Fire Need Some Foul-Weather Fans

David Banks

There's an argument for being there in bad times as well as good

We take you to a late fall day in the (hopefully not too distant) future.

Reporter: I’m standing outside a euphoric Toyota Park where the Chicago Fire have just captured their second MLS title with 2-0 victory over the Seattle Sounders. The singing and chanting began well before the game and looks like it will continue late into the night. We have a young man here that has been "celebrating" since well before kickoff. [to fan] How are you feeling?

Fan: Whoooooooooooo!

Reporter: So, are you a long-time fan?

Fan: Kind of. I loved watching Blanco play. But I kind of stopped going to the games until last year when they got that German striker and started winning again. Man, that dude is a beast!

Indeed, everybody loves a winner. That much is obvious. Certainly the casual fan will be more likely to make time for the trip to Bridgeview when the team is winning. And we can only hope the Fire would draw in its share of bandwagon jumpers interested in hitching their cart to a team on a magical run.

But this year doesn’t look to be that year. There have been some hints of promise but, more often than not, the performances have not been those that will strike fear into the hearts of high-quality opponents. More likely, they are looking at a match against Chicago like a top-tier Premier league club getting ready to face off against Norwich. They’ll say all the right things about being tough to play against and give a sop to Nyarko or Rolfe. But, in the back of their minds, they have to be thinking "we need 3 points against these guys".

There’s a line of thought that appears on these threads that asserts that if ownership/management is not committed to bringing a winning team like [name the glamour team du jour], the fans should boycott. The reasoning being that once the money people feel the wrath of the supporters, they’ll change their ways. Allusions are made to Chicago’s National League baseball franchise as an organization that is only interested in how much they can milk the fans for money. But starving the beast can have other consequences. Though I doubt that the Fire are in any danger of folding or being relocated, half-full stadiums are not going to get us from 2011-type seasons to the scene depicted at the beginning of this post.

So, if things are this bleak, what’s the point in showing up? If chances are good you’re going to walk away disappointed, why torture yourself?

First off, if you’re a real soccer fan, then you want to see games live. Early Saturday mornings with the BPL are great but it doesn’t replace seeing the game in person. Personally, I was devastated by the demise of the NASL. The Chicago Sting completed my transition from suburban kid introduced to this exotic new sport back in 1976 to rabid fan of the world game. When the outdoor version of the league folded in 1984, I tried to subsist on the indoor game but it just wasn’t the same.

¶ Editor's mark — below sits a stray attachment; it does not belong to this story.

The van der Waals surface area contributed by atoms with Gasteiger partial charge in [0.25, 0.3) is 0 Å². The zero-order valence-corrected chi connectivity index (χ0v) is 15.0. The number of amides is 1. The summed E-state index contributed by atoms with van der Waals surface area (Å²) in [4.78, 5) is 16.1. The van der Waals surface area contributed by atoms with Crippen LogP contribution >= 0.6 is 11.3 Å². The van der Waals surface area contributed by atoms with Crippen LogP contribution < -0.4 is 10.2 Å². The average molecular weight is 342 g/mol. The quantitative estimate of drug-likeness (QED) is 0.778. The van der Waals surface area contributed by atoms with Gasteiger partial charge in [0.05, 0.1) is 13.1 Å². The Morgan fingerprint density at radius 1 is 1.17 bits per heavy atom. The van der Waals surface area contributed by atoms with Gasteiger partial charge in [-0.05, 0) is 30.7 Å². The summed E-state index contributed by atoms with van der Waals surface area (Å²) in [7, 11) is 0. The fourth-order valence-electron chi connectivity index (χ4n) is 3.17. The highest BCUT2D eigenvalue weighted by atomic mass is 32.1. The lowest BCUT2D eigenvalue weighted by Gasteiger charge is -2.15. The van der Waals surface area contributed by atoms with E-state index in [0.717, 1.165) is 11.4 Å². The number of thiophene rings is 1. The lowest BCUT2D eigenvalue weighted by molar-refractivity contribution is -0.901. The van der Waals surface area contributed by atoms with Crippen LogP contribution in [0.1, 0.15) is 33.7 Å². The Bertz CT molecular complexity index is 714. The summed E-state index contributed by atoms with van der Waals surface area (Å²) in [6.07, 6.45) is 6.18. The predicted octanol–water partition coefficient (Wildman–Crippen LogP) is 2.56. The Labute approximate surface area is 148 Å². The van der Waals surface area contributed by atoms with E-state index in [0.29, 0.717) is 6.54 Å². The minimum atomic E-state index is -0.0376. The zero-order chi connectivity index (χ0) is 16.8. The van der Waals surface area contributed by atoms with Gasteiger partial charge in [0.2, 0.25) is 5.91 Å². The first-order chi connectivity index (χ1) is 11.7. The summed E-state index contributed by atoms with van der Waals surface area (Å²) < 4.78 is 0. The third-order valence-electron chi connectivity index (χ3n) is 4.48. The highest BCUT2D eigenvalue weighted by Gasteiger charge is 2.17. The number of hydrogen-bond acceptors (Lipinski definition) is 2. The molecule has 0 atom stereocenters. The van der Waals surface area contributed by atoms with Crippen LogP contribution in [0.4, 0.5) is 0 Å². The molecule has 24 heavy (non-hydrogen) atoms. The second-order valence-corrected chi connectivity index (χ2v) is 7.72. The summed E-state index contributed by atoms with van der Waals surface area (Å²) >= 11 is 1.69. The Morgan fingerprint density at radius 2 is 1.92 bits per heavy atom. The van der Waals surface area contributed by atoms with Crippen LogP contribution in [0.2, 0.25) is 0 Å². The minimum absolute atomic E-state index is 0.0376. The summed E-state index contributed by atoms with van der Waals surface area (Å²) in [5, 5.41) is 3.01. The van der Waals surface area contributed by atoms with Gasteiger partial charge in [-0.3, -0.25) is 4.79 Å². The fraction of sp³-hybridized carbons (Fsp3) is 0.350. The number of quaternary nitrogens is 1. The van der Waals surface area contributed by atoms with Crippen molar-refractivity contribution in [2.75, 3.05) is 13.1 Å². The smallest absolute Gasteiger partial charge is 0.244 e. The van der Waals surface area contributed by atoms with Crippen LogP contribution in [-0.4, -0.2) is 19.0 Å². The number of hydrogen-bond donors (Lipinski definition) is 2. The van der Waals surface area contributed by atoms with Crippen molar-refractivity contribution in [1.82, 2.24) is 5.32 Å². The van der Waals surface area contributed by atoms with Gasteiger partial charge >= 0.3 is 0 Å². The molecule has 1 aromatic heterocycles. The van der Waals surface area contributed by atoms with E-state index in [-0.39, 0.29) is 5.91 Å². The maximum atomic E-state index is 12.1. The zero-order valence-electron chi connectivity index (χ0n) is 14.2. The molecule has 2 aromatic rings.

And if a soccer fan needs the team, the team also needs the fan. And here I’m distinguishing between the team as business enterprise with a bureaucracy and players giving it all for the badge. Despite what you think of the quality of the current roster, the guys on the team are representing the club. As professionals, they are, of course, being compensated for their efforts. But, the energy of a big crowd can inspire a group of men to dig down and engage that extra gear. It’s done wonders for Portland and Seattle (though not so much for Toronto). And the crowd/team dynamic can be very synergistic. Good crowds lead to improved performances which boost crowds etc..

Of course, although we’re supporting Chicago, attending games also gives us the opportunity to see not only the other teams’ stars of today, but also their the stars of future. It’s great to see (and razz) established stars like Thierry Henry and Landon Donovan. But, there’s also a chance to see MLS (or even European) stars of the future. Vancouver forward Darren Mattocks and NE defender Andrew Farrell are among the names of people about whom you one day may say, "I saw them when …".

As a Fire fan specifically, and a soccer fan in general, one thing that gets in my craw more than anything is the team’s coverage (or lack thereof) in the local media. My main experience is with the Chicago Tribune and coverage has improved greatly in the last couple of years. The sports section will even include an MLS wrap-up every now and then. But, coverage on it’s TV arm, WGN, at least on the morning newscast, is practically non-existent. It is not unusual to hear the score of a Sunday game mentioned in the "elsewhere in the world of sports" throwaway commentary just before going to weather. But, even worse, the last 2 Fire games have not been mentioned at all on CSN’s SportsCentral broadcast. And this show is so starved for material that they often show the highlights from other games twice. It’s a lot easier to justify this lack of coverage when the highlight reel shows a huge swath of empty seats.

But probably the best incentive for showing up to games, even when points seem hard to come by, is that the good times are sweeter when you‘ve been there during the rough times. There can be no Easter without Good Friday. The joy of the summit is that much greater when you’ve done your time in the valley.

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